What you need to know:
- Neural tube defects occur even before a woman knows she is pregnant.
- children with spina bifida are likely to have paralysed legs and difficulties controlling their bladder and bowel movements.
- babies who are born with anencephaly will be missing major parts of their brain, skull, and scalp.
Neural tube defects occur even before a woman knows she is pregnant. This means if you do not go for prenatal appointments, your baby’s condition will not be known until during or after birth. According to the Centre for Disease Control, there are two common types of neural tube defects; spina bifida and anencephaly. Spina bifida is a defect that affects the spinal cord while anencephaly is a defect that affects the brain. According to March of Dimes, a women and children health organisation, children with spina bifida are likely to have paralysed legs and difficulties controlling their bladder and bowel movements. On the other hand, babies who are born with anencephaly will be missing major parts of their brain, skull, and scalp. In the majority of cases, they can only survive a couple of hours after birth.
According to the World Health Organization, the exact cause of neural tube defects is not known. However, over 95 percent of all neural tube defects occur in couples who have a negative family history. The WHO estimates that the risk of recurrence of a neural tube defect stands at 1 in 33 couples with one affected pregnancy, and 1 in 10 couples for those with two affected pregnancies. “Sisters of women with an affected baby have a 1 in 100 risk of getting a baby with neural tube defect while sisters of a man with an affected baby have a 1 in 300 risk of having a baby with neural tube defect,” says the WHO. The global health oversight body also singles out folic acid and zinc deficiencies as possible causes. “Other risk factors include maternal diabetes, alcohol abuse by the mother, aminopterin (an amino derivative of folic acid) indigestion, and exposure of fetus to radiation,” says the WHO. “Anticonvulsant therapy, maternal hyperthermia, antenatal exposure to rubella, and hallucinogen ingestion are also contributing risk factors.”
According to the World Health Organization, folic acid supplementation before conception and during the first trimester of pregnancy is one of the few public health interventions that are effective in reducing the risk of neural tube defects. The WHO recommends that all women should take a folic acid supplement from the moment they begin trying to conceive until 12 weeks of gestation. Women who have had a fetus diagnosed as affected by neural tube defect or have given birth to a baby with a neural tube defect should receive information on the risk of recurrence, be advised on the protective effect of periconceptional folate supplementation, and be offered high dose supplementation,” the WHO says in its recommendations on tackling neural tube defects. These recommendations are echoed by the Centre for Disease Control which states that all women of reproductive age get 400 micrograms (mcg) of folic acid every day. This should be taken in addition to the consumption of food with folate. Women who have previously had a baby with a neural tube defect or who have diabetes, or who are taking anticonvulsant treatment are recommended to take 5mg of folic acid every day and to increase their food intake of folate. March of Dimes recommends the following foods as rich in folate:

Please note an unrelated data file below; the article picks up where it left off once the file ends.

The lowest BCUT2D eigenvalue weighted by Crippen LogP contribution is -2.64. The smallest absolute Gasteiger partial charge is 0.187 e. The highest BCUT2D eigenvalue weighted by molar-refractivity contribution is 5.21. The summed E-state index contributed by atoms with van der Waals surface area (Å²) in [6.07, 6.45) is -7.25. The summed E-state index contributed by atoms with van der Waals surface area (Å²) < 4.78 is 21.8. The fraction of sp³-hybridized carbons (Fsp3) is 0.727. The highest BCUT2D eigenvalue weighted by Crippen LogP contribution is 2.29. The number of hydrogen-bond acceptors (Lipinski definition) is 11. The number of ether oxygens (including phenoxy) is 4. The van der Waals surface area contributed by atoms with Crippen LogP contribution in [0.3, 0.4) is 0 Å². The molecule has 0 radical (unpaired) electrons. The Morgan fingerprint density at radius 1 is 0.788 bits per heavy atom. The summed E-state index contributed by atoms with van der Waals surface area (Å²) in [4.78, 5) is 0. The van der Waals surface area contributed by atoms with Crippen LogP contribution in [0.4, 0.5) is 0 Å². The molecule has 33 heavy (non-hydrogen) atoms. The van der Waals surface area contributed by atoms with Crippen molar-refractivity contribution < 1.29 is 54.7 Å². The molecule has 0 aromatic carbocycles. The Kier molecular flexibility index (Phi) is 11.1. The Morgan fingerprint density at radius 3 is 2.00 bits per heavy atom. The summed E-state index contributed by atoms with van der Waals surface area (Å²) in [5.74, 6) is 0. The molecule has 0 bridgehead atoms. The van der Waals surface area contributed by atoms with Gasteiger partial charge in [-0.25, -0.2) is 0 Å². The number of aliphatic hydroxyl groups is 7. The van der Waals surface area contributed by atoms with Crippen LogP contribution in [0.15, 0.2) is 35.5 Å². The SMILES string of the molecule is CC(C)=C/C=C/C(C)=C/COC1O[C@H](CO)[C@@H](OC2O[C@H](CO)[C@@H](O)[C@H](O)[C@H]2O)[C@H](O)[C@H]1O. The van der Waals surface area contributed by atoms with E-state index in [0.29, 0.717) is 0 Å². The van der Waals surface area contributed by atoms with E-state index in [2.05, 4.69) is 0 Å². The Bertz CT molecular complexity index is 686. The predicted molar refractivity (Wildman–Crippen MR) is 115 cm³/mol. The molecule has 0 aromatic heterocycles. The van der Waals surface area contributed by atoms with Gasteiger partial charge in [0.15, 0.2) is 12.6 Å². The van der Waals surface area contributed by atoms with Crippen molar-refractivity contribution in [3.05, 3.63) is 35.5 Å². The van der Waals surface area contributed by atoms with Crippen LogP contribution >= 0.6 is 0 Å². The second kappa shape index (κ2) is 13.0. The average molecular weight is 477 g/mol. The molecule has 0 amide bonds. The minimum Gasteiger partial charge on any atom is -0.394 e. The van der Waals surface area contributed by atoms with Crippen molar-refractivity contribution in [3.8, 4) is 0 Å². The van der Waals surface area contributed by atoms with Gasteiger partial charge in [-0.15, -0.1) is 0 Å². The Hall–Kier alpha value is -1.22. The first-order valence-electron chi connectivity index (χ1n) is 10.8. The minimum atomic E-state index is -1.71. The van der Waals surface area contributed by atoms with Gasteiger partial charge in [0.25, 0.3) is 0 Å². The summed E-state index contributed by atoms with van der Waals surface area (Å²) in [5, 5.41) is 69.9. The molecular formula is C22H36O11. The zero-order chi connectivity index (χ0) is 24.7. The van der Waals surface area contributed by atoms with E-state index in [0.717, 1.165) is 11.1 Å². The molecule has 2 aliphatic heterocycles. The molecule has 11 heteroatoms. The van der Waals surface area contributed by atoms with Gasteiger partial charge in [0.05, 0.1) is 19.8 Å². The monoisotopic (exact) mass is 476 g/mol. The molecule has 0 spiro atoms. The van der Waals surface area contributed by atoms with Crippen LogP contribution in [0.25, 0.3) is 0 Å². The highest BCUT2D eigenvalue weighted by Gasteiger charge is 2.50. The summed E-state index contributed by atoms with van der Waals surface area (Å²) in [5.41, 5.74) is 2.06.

- Beans, like lentils, pinto beans, and black beans
- Leafy green vegetables, like spinach
- Citrus fruits, like oranges and grapefruit
- Orange juice
You can also get folic acid from foods that are fortified with folic acid. March of Dimes recommends the following foods:
- Breakfast cereal
- White rice
Some foods you may want to avoid while you’re pregnant include:
- Unpasteurised milk and cheeses
- Raw or undercooked meat
- Certain types of fish including shark, marlin, and swordfish
Does HIV drug cause neural tube defect?
There has previously been a link between the HIV drug dolutegravir and neural tube defects. Dolutegravir is the optimal medication for patients who have been newly diagnosed with HIV. “Research supporting the 2016 WHO guidelines suggested that dolutegravir was effective and well-tolerated. However, its efficacy and safety among pregnant women and people living with both HIV and tuberculosis remained unclear,” said Dr. Steve Kanters, a medicine researcher from the University of British Columbia. This lack of clarity was further entrenched in 2018 when research indicated that there was a potentially serious risk of neural tube defects in children of women who got pregnant while taking dolutegravir. However, the drug’s previous risk of neural tube defects in children of women who got pregnant while taking it has been neutralised. “New evidence on neural tube defects show that the risk with dolutegravir is much more tolerable than previously thought,” said Dr. Kanters.